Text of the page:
Facebook meets Pakistan government after blasphemy death sentence

ISLAMABAD, PAKISTAN (JULY 7, 2017) (INTERIOR MINISTRY HANDOUT) – A senior Facebook official met with Pakistan’s interior minister on Friday (July 7) to discuss a demand that the company prevent blasphemous content or be blocked.

The meeting comes after a Pakistani counter-terrorism court sentenced a 30-year-old man to death for making blasphemous comments on Facebook, part of a wider crackdown.

Joel Kaplan, Facebook’s Vice President of Public Policy, met Interior Minister Chaudhry Nisar Ali Khan who offered to approve a Facebook office in Pakistan, which has 33 million users of the network.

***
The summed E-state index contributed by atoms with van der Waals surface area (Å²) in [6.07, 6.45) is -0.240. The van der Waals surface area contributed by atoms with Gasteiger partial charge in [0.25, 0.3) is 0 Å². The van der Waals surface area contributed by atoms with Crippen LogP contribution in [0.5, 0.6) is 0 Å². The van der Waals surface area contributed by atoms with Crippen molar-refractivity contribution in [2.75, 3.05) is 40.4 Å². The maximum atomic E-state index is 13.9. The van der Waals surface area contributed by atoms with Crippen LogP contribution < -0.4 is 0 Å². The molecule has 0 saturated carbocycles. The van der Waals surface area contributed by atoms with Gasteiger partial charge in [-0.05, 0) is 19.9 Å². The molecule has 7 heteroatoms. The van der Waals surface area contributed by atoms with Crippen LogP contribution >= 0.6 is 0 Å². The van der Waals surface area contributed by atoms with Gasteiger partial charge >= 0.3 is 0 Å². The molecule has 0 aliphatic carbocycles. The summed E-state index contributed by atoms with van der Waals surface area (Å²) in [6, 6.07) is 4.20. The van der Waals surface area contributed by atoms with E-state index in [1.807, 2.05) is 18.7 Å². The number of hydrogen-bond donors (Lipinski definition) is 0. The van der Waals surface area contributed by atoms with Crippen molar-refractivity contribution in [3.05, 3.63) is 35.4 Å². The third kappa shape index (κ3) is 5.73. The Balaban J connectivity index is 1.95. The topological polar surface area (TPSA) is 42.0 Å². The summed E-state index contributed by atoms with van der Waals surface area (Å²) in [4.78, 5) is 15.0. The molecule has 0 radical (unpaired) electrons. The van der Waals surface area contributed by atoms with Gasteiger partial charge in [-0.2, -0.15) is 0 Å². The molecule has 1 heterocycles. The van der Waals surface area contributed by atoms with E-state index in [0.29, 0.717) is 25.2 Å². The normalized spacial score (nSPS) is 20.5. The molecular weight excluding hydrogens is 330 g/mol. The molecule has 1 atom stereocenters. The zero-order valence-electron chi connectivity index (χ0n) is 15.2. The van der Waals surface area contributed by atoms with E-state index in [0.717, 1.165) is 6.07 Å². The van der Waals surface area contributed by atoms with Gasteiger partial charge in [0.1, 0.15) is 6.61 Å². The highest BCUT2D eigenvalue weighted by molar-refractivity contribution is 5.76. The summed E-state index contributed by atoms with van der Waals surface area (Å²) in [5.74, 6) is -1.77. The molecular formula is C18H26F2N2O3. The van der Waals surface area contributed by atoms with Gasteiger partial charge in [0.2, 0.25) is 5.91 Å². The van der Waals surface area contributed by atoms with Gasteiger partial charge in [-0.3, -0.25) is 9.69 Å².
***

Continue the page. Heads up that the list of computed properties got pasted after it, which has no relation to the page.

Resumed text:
Khan said Pakistan believes in freedom of expression, but that does not include insulting Islam or stoking religious tensions. Facebook called the meeting “constructive”.

On the streets of Karachi and Lahore, bystanders who spoke to Reuters agreed that blasphemous material on Facebook was absolutely not acceptable, but opinion was divided over blocking the service altogether.

Pakistan’s social media crack-down is officially aimed at weeding out blasphemy and shutting down accounts promoting terrorism, but civil rights activists say it has also swept up writers and bloggers who criticise the government or military.


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  • Asia
  • Pakistan
  • Internet censorship in Pakistan

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